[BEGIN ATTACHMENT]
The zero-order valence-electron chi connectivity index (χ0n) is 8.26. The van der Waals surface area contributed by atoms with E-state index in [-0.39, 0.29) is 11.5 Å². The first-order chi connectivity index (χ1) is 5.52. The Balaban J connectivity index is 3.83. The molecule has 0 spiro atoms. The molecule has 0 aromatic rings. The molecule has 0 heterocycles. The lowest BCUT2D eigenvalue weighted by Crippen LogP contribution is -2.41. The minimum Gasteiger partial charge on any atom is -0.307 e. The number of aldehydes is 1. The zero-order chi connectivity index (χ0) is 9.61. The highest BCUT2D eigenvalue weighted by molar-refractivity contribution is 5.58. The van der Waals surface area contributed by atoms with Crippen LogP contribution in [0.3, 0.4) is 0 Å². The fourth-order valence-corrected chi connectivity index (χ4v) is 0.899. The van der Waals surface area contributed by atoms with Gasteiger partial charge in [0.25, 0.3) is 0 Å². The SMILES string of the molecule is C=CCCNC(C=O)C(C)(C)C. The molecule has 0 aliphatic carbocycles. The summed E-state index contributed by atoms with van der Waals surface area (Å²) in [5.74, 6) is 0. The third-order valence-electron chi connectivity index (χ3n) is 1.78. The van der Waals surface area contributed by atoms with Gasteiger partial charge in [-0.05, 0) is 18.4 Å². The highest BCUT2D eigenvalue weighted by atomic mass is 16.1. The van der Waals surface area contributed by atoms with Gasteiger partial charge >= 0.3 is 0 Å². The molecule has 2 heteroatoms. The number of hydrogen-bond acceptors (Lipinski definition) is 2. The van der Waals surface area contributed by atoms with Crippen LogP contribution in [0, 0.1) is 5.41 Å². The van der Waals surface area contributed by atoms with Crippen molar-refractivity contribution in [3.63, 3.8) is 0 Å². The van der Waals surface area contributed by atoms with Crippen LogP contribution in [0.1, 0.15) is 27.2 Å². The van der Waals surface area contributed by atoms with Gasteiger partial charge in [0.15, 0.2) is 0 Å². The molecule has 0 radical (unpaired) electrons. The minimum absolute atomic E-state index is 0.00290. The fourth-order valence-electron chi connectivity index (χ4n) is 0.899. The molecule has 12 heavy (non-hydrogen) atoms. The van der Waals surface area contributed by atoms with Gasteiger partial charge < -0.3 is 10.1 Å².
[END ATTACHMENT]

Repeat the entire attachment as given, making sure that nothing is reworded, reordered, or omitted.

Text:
The zero-order valence-electron chi connectivity index (χ0n) is 8.26. The van der Waals surface area contributed by atoms with E-state index in [-0.39, 0.29) is 11.5 Å². The first-order chi connectivity index (χ1) is 5.52. The Balaban J connectivity index is 3.83. The molecule has 0 spiro atoms. The molecule has 0 aromatic rings. The molecule has 0 heterocycles. The lowest BCUT2D eigenvalue weighted by Crippen LogP contribution is -2.41. The minimum Gasteiger partial charge on any atom is -0.307 e. The number of aldehydes is 1. The zero-order chi connectivity index (χ0) is 9.61. The highest BCUT2D eigenvalue weighted by molar-refractivity contribution is 5.58. The van der Waals surface area contributed by atoms with Crippen LogP contribution in [0.3, 0.4) is 0 Å². The fourth-order valence-corrected chi connectivity index (χ4v) is 0.899. The van der Waals surface area contributed by atoms with Gasteiger partial charge in [0.25, 0.3) is 0 Å². The SMILES string of the molecule is C=CCCNC(C=O)C(C)(C)C. The molecule has 0 aliphatic carbocycles. The summed E-state index contributed by atoms with van der Waals surface area (Å²) in [5.74, 6) is 0. The third-order valence-electron chi connectivity index (χ3n) is 1.78. The van der Waals surface area contributed by atoms with Gasteiger partial charge in [-0.05, 0) is 18.4 Å². The highest BCUT2D eigenvalue weighted by atomic mass is 16.1. The van der Waals surface area contributed by atoms with Gasteiger partial charge >= 0.3 is 0 Å². The molecule has 2 heteroatoms. The number of hydrogen-bond acceptors (Lipinski definition) is 2. The van der Waals surface area contributed by atoms with Crippen LogP contribution in [0, 0.1) is 5.41 Å². The van der Waals surface area contributed by atoms with Crippen molar-refractivity contribution in [3.63, 3.8) is 0 Å². The van der Waals surface area contributed by atoms with Crippen LogP contribution in [0.1, 0.15) is 27.2 Å². The van der Waals surface area contributed by atoms with Gasteiger partial charge in [0.15, 0.2) is 0 Å². The molecule has 0 radical (unpaired) electrons. The minimum absolute atomic E-state index is 0.00290. The fourth-order valence-electron chi connectivity index (χ4n) is 0.899. The molecule has 12 heavy (non-hydrogen) atoms. The van der Waals surface area contributed by atoms with Gasteiger partial charge < -0.3 is 10.1 Å².